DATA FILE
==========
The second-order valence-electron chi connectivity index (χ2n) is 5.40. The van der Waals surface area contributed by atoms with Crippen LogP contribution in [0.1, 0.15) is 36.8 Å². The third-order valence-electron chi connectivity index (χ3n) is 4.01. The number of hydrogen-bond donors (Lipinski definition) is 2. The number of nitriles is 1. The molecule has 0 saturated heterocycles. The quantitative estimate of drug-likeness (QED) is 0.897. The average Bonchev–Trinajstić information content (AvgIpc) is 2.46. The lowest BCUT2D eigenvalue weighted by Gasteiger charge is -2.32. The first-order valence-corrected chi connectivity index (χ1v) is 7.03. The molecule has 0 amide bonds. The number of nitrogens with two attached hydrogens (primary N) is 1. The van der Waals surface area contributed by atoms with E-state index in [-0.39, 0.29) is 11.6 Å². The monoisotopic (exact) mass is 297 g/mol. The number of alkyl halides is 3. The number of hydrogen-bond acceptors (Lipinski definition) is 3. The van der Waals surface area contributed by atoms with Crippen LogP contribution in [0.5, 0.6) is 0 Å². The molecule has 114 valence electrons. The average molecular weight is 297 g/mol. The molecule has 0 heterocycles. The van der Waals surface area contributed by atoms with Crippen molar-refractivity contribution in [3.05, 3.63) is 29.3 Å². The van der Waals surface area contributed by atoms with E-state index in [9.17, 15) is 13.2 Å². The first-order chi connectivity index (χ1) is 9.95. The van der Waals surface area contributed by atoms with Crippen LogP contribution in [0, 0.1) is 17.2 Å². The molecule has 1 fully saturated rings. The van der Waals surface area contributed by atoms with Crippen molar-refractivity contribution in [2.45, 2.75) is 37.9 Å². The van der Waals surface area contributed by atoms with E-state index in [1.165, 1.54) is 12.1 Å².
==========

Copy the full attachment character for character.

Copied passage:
The second-order valence-electron chi connectivity index (χ2n) is 5.40. The van der Waals surface area contributed by atoms with Crippen LogP contribution in [0.1, 0.15) is 36.8 Å². The third-order valence-electron chi connectivity index (χ3n) is 4.01. The number of hydrogen-bond donors (Lipinski definition) is 2. The number of nitriles is 1. The molecule has 0 saturated heterocycles. The quantitative estimate of drug-likeness (QED) is 0.897. The average Bonchev–Trinajstić information content (AvgIpc) is 2.46. The lowest BCUT2D eigenvalue weighted by Gasteiger charge is -2.32. The first-order valence-corrected chi connectivity index (χ1v) is 7.03. The molecule has 0 amide bonds. The number of nitrogens with two attached hydrogens (primary N) is 1. The van der Waals surface area contributed by atoms with E-state index in [-0.39, 0.29) is 11.6 Å². The monoisotopic (exact) mass is 297 g/mol. The number of alkyl halides is 3. The number of hydrogen-bond acceptors (Lipinski definition) is 3. The van der Waals surface area contributed by atoms with Crippen LogP contribution in [0.5, 0.6) is 0 Å². The molecule has 114 valence electrons. The average molecular weight is 297 g/mol. The molecule has 0 heterocycles. The van der Waals surface area contributed by atoms with Crippen molar-refractivity contribution in [3.05, 3.63) is 29.3 Å². The van der Waals surface area contributed by atoms with E-state index in [9.17, 15) is 13.2 Å². The first-order chi connectivity index (χ1) is 9.95. The van der Waals surface area contributed by atoms with Crippen LogP contribution in [0, 0.1) is 17.2 Å². The molecule has 1 fully saturated rings. The van der Waals surface area contributed by atoms with Crippen molar-refractivity contribution in [2.45, 2.75) is 37.9 Å². The van der Waals surface area contributed by atoms with E-state index in [1.165, 1.54) is 12.1 Å².